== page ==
Chris Lancelot: Lansley wrong to abandon price competition

There are times when I understand neither the government nor the DoH: they issue such contradictory and illogical messages.

The GP Record, by Fran Orford
The GP Record, by Fran Orford

On the one hand, they say they want to achieve massive savings in referral costs (through increased efficiency, under the Quality, Innovation, Productivity and Prevention (QIPP) scheme). On the other, they undermine the valuable cost-cutting effects of the marketplace by preventing the development of effective competition.

Andrew Lansley recently declared that hospitals won't be allowed to deviate from the national tariff: they are to compete on quality markers alone. How ridiculous! In the real world, if you want to drive down costs, you encourage a price war among suppliers while continuing to monitor standards carefully (In fact, in the world outside the NHS, price fixing is illegal: it's called 'creating a cartel' and companies face heavy fines if caught doing it.).

How are hospitals supposed to entice commissioners if they can't compete on price? Better away days? Nicer foyers?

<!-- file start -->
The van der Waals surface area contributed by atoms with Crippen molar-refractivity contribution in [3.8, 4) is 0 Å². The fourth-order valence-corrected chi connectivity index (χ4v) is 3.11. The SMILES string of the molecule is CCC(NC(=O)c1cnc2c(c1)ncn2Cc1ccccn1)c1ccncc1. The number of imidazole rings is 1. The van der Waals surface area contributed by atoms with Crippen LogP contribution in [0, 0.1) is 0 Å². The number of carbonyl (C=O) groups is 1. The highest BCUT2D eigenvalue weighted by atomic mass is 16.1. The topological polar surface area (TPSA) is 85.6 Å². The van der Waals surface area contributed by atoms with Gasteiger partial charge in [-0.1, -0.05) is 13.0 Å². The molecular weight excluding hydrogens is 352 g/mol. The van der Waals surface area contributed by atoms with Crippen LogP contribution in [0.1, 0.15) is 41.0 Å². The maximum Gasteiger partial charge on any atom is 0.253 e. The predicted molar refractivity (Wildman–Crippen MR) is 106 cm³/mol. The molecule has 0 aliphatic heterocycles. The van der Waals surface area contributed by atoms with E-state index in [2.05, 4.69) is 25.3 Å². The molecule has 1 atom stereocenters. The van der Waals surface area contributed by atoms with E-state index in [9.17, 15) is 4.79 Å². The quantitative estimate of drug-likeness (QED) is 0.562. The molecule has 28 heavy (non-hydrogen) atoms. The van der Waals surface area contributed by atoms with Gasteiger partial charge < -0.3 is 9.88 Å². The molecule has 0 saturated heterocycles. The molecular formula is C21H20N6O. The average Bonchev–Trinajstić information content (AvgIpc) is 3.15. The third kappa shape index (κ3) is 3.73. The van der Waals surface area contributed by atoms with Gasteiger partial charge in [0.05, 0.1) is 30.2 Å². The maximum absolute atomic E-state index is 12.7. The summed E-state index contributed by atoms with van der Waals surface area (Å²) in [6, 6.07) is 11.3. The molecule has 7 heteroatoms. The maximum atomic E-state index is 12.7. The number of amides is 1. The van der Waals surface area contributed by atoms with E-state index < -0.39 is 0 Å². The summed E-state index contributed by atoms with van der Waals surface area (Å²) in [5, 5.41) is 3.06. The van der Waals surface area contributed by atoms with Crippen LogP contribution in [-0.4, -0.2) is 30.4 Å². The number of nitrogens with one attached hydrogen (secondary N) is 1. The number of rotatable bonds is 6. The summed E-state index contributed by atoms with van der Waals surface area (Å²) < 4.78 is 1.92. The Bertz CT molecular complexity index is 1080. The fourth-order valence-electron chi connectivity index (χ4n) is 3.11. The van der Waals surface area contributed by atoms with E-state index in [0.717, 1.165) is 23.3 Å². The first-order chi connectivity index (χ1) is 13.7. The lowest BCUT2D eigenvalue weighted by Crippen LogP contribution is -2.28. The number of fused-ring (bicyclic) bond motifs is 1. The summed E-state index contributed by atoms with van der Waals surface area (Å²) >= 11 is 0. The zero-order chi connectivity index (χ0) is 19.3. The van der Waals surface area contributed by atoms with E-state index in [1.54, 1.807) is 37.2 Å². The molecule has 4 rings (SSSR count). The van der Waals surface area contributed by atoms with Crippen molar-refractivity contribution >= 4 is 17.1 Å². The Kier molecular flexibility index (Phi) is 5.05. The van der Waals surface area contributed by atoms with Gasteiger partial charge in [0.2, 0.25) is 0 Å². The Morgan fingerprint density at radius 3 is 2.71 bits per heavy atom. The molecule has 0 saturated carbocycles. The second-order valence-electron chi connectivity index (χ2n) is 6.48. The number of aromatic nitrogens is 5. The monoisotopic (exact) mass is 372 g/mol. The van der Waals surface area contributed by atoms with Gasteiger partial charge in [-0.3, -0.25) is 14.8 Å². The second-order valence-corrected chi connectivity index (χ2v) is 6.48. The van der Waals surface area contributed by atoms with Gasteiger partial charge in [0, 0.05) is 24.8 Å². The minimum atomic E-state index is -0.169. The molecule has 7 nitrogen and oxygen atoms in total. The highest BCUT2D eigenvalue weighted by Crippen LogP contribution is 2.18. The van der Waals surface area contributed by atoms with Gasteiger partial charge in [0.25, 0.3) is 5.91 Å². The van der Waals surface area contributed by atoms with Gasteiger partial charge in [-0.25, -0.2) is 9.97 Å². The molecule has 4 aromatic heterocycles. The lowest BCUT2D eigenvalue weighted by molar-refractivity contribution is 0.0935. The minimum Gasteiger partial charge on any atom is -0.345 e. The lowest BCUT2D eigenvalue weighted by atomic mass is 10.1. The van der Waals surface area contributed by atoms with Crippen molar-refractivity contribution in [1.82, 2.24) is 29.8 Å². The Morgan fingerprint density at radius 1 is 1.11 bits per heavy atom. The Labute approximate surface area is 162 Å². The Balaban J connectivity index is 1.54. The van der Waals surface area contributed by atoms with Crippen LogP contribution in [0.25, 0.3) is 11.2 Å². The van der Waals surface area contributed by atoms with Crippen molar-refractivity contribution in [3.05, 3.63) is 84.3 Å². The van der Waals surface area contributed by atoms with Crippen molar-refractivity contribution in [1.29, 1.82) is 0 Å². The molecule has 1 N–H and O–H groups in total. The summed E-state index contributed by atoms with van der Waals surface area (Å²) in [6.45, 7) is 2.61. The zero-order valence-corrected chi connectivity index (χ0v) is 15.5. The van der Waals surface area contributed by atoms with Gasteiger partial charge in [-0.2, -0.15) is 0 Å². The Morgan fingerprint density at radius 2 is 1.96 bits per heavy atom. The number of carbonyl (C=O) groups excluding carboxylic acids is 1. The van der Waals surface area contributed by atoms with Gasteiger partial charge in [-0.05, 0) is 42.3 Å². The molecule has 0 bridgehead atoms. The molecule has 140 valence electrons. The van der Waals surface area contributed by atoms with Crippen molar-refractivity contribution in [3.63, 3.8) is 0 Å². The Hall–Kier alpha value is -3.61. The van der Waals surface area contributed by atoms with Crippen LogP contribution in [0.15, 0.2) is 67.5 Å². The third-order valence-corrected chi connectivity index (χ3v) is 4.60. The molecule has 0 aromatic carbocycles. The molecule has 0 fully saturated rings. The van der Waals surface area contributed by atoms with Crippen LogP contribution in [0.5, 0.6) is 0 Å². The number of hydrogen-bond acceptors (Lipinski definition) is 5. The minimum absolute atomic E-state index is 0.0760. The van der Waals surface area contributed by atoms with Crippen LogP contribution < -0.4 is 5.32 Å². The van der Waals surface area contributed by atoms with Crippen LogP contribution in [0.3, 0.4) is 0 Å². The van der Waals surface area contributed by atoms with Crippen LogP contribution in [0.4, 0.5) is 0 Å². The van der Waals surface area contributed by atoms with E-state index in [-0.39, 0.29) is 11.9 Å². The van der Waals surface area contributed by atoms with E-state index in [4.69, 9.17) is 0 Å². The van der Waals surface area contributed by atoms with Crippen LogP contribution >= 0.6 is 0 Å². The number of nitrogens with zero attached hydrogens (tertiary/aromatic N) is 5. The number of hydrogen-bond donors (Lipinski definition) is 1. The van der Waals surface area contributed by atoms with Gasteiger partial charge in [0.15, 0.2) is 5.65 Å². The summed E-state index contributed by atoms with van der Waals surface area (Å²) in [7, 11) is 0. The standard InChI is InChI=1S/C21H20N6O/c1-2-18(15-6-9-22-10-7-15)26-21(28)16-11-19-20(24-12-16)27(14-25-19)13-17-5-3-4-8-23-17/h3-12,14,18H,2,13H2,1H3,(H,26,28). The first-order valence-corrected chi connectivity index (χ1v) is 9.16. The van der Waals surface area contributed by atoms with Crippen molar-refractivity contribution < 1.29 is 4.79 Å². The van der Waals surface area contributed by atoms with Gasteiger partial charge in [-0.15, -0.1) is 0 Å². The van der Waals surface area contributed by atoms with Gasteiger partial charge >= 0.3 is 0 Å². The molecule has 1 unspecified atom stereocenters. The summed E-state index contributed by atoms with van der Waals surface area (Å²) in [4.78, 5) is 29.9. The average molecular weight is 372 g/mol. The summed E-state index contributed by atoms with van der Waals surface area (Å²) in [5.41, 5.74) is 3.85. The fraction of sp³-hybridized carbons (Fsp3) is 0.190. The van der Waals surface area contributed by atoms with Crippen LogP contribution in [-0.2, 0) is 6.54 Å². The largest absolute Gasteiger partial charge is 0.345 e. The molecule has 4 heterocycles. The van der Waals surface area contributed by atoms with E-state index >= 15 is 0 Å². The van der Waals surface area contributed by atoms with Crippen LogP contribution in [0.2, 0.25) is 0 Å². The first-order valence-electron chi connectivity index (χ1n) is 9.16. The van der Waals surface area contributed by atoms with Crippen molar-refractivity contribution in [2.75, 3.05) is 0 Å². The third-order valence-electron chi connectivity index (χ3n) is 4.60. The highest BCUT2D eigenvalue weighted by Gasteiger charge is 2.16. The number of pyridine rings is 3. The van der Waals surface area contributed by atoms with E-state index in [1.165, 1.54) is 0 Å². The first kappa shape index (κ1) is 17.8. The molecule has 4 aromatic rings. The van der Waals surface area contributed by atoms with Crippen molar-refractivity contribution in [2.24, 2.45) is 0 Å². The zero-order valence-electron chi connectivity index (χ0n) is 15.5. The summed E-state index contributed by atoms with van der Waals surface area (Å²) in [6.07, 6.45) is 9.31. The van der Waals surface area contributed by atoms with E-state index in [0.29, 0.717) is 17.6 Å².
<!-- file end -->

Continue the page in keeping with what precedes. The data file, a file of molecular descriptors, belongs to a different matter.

Does the government really want patients to choose between practices? Then allow GPs to advertise their strengths. Professionally, we are only permitted to say what we do, not how good we are at it. Even if our practice has the best QOF score in the locality, we can't say anything. If we have the highest patient approval rating in the area, we can't advertise it. So what can we say about ourselves that really helps patients to make an informed choice, other than that half of our doctors are female and one speaks Italian?

The true benefits of the marketplace are only seen when all - repeat, all - necessary information is available to consumers, and they can make a proper choice based on the relevant facts. This basic economic truth seems to have escaped the attention of the DoH, despite being so glaringly obvious.

If the government really wants to drive down NHS costs, increase efficiency and empower choice then it will have to do much better. Otherwise its reforms will go off at half cock and the inefficiencies of the NHS will continue to haunt us all - very expensively.

The government should insist that the GMC remove all restrictions on professional advertising, only retaining the general advertising rules of 'legal, decent, honest and truthful'. It should also immediately and permanently abandon the national hospital tariff.

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